Whenever someone suggests to a Christian (most particularly evangelical Christian) that the law of God still stands today, one of the first things out of their mouths to refute the suggestion comes from Romans 3. We are quickly informed that no one is able to keep the law, and all are guilty of breaking it and forever remain labeled by it… unrighteous. Then we hear this quote:

    “There is none righteous, no, not one”. Romans 3:10

    This passage is again a quote Paul takes from the Scriptures to prop up and prove his case. From verse 10 on through 18 is Paul’s apparent direct quote from Scripture that is supposed to prove to us that no one is righteous, but all are full of evil. Please read all eight verses for yourself. Now guess what? No such single passage exists! What Paul quotes is a compilation of no less that six separate passages that have been jerked out of their original context in the Psalms and the book of Isaiah, and they are all strung together in such a fashion that it appears they are one. We have seen this deceptive practice of Paul’s before. Remember in Romans 9, where he pastes together two short passages from Genesis and Malachi concerning Jacob and Esau?! And Paul’s accuracy in quoting from the Psalms leaves much to be desired. The first passage he quotes in verses 10-12 come from Psalm 14. Here is his version first.

    As it is written: “There is none righteous, no, not one; there is none who understands; there is none who seeks after God. They have all gone out of the way; they have together become unprofitable; there is none who does good, no, not one.” Romans 3:10-12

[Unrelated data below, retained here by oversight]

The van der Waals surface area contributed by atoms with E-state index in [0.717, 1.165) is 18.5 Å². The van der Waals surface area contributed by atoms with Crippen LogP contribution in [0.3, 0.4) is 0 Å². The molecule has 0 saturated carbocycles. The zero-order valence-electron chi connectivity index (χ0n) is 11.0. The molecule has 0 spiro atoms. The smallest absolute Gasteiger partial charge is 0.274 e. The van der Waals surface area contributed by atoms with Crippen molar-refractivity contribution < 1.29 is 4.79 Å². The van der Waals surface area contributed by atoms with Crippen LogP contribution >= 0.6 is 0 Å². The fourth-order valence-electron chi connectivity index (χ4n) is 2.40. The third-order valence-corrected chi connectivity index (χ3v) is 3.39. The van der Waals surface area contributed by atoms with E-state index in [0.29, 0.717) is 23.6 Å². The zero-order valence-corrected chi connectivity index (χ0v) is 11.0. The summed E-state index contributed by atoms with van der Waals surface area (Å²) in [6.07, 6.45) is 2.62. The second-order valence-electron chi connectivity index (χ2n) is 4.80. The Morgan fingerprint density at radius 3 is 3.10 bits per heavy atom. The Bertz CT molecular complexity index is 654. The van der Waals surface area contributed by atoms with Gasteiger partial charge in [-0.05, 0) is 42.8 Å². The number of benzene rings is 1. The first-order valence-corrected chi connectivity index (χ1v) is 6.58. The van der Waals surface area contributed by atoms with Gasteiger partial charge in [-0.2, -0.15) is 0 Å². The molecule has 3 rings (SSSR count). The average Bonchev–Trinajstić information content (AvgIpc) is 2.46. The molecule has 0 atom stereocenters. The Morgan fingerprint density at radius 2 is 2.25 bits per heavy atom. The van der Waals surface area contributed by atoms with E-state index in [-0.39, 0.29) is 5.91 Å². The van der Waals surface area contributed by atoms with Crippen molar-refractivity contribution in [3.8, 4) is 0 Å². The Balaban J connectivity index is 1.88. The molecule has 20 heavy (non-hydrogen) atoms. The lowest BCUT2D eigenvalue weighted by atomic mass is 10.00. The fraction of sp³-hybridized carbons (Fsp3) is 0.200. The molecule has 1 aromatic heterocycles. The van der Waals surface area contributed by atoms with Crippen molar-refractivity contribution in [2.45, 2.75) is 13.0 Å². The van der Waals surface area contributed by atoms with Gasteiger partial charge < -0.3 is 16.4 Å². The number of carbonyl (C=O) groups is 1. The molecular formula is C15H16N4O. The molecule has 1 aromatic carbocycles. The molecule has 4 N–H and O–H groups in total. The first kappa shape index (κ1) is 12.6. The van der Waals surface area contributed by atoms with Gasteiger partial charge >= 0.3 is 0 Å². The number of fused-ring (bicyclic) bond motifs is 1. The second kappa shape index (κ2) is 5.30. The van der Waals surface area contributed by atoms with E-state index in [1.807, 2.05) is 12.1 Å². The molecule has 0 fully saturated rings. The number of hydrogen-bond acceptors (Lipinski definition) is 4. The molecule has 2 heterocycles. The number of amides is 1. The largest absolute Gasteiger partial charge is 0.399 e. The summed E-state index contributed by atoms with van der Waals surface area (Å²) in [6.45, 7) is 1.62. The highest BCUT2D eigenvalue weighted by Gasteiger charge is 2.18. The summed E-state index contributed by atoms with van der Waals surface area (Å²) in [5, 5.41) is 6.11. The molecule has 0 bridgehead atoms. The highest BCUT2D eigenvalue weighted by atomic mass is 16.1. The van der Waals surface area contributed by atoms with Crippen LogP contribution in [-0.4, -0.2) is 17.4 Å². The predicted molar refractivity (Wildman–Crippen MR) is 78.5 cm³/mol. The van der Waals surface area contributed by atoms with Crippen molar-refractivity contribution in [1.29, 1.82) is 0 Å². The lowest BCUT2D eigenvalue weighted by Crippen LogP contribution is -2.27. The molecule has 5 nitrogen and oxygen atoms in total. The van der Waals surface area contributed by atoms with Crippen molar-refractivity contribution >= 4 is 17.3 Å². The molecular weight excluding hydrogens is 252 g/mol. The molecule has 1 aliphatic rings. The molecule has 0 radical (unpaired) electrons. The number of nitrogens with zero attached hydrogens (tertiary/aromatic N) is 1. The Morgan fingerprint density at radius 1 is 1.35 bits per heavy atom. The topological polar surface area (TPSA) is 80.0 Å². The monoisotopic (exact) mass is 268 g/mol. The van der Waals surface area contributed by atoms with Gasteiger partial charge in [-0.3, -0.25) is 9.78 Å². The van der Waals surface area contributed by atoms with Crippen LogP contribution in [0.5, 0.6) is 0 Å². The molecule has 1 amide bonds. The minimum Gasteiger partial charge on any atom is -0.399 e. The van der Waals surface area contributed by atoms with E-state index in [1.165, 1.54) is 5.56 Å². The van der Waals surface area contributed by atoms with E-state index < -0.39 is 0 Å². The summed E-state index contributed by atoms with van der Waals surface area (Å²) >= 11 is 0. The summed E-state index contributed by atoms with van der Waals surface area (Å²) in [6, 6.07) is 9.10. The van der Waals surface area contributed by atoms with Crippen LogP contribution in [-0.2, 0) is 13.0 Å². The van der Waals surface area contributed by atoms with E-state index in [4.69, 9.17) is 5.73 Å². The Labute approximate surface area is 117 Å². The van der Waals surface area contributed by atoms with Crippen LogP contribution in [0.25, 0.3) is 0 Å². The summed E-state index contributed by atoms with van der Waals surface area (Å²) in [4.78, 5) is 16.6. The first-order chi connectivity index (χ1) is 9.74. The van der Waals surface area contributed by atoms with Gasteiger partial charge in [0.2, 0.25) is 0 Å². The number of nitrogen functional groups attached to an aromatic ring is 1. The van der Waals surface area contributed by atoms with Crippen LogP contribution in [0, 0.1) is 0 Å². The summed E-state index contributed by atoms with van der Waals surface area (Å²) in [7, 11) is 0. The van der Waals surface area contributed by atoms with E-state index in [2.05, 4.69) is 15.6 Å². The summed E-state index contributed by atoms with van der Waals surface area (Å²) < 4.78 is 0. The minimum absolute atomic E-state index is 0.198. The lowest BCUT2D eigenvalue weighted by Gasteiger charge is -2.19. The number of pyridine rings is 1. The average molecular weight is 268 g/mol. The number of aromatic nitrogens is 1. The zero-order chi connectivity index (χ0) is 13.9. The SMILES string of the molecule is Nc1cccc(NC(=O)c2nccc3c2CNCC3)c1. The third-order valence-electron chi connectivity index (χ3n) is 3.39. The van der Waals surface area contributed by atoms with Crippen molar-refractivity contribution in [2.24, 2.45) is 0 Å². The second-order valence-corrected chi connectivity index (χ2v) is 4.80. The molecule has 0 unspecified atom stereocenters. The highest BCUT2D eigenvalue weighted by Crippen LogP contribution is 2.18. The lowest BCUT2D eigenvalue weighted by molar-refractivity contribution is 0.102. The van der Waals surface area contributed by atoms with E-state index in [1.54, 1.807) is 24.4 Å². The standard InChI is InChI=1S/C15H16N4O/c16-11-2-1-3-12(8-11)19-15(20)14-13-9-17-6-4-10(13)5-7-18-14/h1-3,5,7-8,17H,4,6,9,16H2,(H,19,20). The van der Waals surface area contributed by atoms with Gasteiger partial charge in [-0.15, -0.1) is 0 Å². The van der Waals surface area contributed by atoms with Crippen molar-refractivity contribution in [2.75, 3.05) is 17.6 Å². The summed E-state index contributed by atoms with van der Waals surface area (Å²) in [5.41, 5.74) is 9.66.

Now here is the passage quoted accurately… and in its context.

    “The fool has said in his heart, “there is no God”. They are corrupt, they have done abominable works, there is none (of the atheistic fools) who does good. The Lord looks down from heaven upon the (corrupt) children of men to see if there are any who understand, who seek God. They have all turned aside, they have together become corrupt; there is non who does good, no, not one. Have all the workers of iniquity no knowledge, who eat up my people as they eat bread, and do not call on the Lord? There they ( the evil people) are in great fear, for God is with the generation of the RIGHTEOUS. Psalm 14:1-5 (Amplification in parentheses mine)

    Guess what? In David’s picture there are no atheistic fools who do good! This passage is obviously not speaking of every human being but of a very distinct group of people whom David describes as fools, atheists, workers of abominations, corrupt, ignorant, and workers of iniquity. Of course, not one of them do good. And these evil people are pitted against a second group of real people known as “my people” and “the generation of the righteous”. Even in this very Psalm that Paul quotes from, there are obviously those whom God refers to as “righteous”! This is hardly the picture Paul wants us to get from this Psalm. Notice also Paul’s embellishment of this passage. He would have us believe the phrase, “no, not one” is used twice when it is only used once. The first time Paul uses the phrase is where it doesn’t exist, and it is coupled with the word “righteous” which Hebrew word doesn’t exist in this part of the Psalm or anywhere near the words “no, not one”. Instead the Hebrew word for righteous shows up later in verse 5 and directly implies that there are those who are righteous! So much for Paul’s “no, not one”.